Focus on West Africa’s retail sector
Leonard Michau, Director and Head of Africa Operations for Broll Property Group shared these insights on the retail sector in Ghana and Nigeria during the West Africa Retail Power Panel discussion – part of the West Africa Property Investment Summit held in Accra, Ghana in November, at which Broll was the Platinum Sponsor.
Some economies in West Africa are experiencing a number of challenges including slow economic growth, shrinking private sector investments, devaluing currencies, forex shortages and uncertainty about country financial risks.
Once Africa’s sought-after economy, Nigeria is losing its attractiveness as an investment destination due to its dismal economic growth outlook triggered by the low oil prices and reduced output which has led to its first recession in 20 years.
Amid these challenges, we have seen the emergence of new formal retail developments in West Africa that started more than a decade ago, yet the development of new modern first world malls has been relatively slow during the past 10 years, especially within the context of the narrative “Africa rising” which positioned Africa as the next frontier for investment opportunities.
Retail penetration in West Africa is said to be less than 5 percent compared to East Africa which is estimated to be around 30 percent (South Africa 60 percent), so considering the lack of formal retail developments and the potential of consumerism, one would have expected development to be more progressive.
Investors and developers still face challenges such as the inability to find suitable land, high interest rates, poor infrastructure, land prices, land claims and red tape.
In Ghana and Nigeria, retailers are now faced with a further challenge – the erosion of household disposable income since early-2015. This is reflected in the lower 2016 GDP growth rates for Ghana and Nigeria, brought about by lower commodity prices, macro-economic imbalances, foreign exchange devaluation, erratic supply and high cost of power and the general slowdown in the global economy.
In Nigeria, the retail market is likely to experience further pain due to the uncertainty and volatility around the official exchange rate and Government’s policy to restrict the availability of foreign exchange on certain imports.
The majority of planned retail developments in Nigeria have been put on hold or downsized, as trying to achieve the required pre-let percentage remains a challenge under current market conditions.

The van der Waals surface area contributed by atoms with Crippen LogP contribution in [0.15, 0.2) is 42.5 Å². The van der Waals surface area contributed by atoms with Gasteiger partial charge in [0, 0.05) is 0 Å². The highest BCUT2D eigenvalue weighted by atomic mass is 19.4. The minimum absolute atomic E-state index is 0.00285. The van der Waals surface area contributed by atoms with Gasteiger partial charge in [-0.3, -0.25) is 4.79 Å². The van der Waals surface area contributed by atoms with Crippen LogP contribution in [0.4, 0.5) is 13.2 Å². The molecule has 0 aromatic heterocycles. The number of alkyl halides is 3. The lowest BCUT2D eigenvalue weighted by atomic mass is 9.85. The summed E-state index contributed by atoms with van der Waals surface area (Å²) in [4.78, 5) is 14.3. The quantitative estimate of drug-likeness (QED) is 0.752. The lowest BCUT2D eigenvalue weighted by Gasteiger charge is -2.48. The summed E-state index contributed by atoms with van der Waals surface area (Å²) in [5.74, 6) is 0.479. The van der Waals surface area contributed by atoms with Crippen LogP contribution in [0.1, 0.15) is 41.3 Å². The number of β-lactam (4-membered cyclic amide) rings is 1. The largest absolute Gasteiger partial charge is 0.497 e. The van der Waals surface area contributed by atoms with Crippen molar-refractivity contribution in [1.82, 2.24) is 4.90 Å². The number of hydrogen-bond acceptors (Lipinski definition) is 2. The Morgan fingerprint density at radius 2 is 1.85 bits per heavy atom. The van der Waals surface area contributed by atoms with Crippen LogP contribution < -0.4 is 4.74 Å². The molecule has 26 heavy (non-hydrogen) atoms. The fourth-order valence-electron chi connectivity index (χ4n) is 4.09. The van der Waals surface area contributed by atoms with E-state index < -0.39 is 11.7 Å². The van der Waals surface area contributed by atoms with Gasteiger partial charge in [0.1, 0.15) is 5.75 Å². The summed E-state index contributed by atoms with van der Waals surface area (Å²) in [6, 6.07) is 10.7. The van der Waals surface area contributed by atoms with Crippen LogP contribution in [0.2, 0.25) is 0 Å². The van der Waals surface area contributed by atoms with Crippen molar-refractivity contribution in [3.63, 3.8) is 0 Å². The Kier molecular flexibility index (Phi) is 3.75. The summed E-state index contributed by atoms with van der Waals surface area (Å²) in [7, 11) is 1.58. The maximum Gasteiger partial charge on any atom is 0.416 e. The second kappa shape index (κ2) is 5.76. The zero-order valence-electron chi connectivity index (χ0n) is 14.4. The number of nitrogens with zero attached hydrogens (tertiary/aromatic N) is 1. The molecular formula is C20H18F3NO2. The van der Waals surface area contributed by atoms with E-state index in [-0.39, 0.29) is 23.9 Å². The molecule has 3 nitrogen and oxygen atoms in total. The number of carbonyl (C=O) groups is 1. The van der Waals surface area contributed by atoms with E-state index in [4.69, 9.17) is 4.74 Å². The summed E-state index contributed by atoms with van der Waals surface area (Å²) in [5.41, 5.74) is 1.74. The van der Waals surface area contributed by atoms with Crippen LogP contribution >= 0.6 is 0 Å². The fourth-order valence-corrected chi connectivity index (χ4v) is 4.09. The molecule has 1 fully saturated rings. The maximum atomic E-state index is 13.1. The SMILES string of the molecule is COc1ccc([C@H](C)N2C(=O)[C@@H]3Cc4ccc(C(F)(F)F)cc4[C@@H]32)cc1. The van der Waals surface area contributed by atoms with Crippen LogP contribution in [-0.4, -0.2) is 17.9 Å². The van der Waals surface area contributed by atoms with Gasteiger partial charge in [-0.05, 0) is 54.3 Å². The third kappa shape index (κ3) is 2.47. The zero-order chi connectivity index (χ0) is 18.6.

Although the retail sector is currently facing some headwinds due to the economic downturn, the long-term prospects remain compelling. The high rate of urbanisation and the expanding upper and middle class are two fundamental reasons why this sector cannot be ignored.
However, new entrants to the market need to critically review the feasibility of each project by ensuring that the mall is built in the right location, is right sized, includes sustainable rentals as well as a tenant mix that matches the primary demographics. In terms of new opportunities, while there is still a place for the so-called regional mall, there is a gap for the development of neighbourhood shopping centres of 6 000 m2 or less.
“Ghana’s modern retail potential is no longer a secret as Accra alone now boasts six malls excluding retail space in mixed-use developments with more projects in the pipeline approximating 60 000 m²”
Existing malls tend to target high and middle income Ghanaians (a minority of the population), and expatriates which represent less than 20 percent of the population and in Accra middle income earners account for 32 percent of the population.
While foreign exchange, inflation and competition remain risk factors, Ghana’s low-penetration of the modern retail market remains an opportunity for new entrants into the market.
Major investors in the supply side of the formal retail sector include Atterbury, Actis, RMB Westport, Mobus, BGI and some private investors with retail brand such as Shoprite and Game having presence in almost every existing mall. Other SA retailers include Woolworths, Truworths, Identity, Edgars, Jet and Mr. Price, as well as TFG trading with American Swiss, Markham, Sportscene and Foschini brands.
International brands in Ghana include Springfield, Bata, Lego and the Azadea Group trading with five different brands – Mango, Mango kids, Payless, Violeta and Sunglass Hut.
Opportunities in Africa
“Although Ghana’s economy is showing limited growth, we remain positive about Nigeria, Africa’s largest economy,” says Michau. “And opportunities exist for investment sales with many funds and investment firms looking to buy quality dollar based assets in the commercial, industrial and retail sectors.”
Michau points out that Broll is still dominant in the retail sector in Nigeria which makes up the bulk of the Broll Nigeria business. Furthermore, he explains that growth in East Africa is of significant value to the Group as plans are in place to expand service lines in countries in the east region of the continent.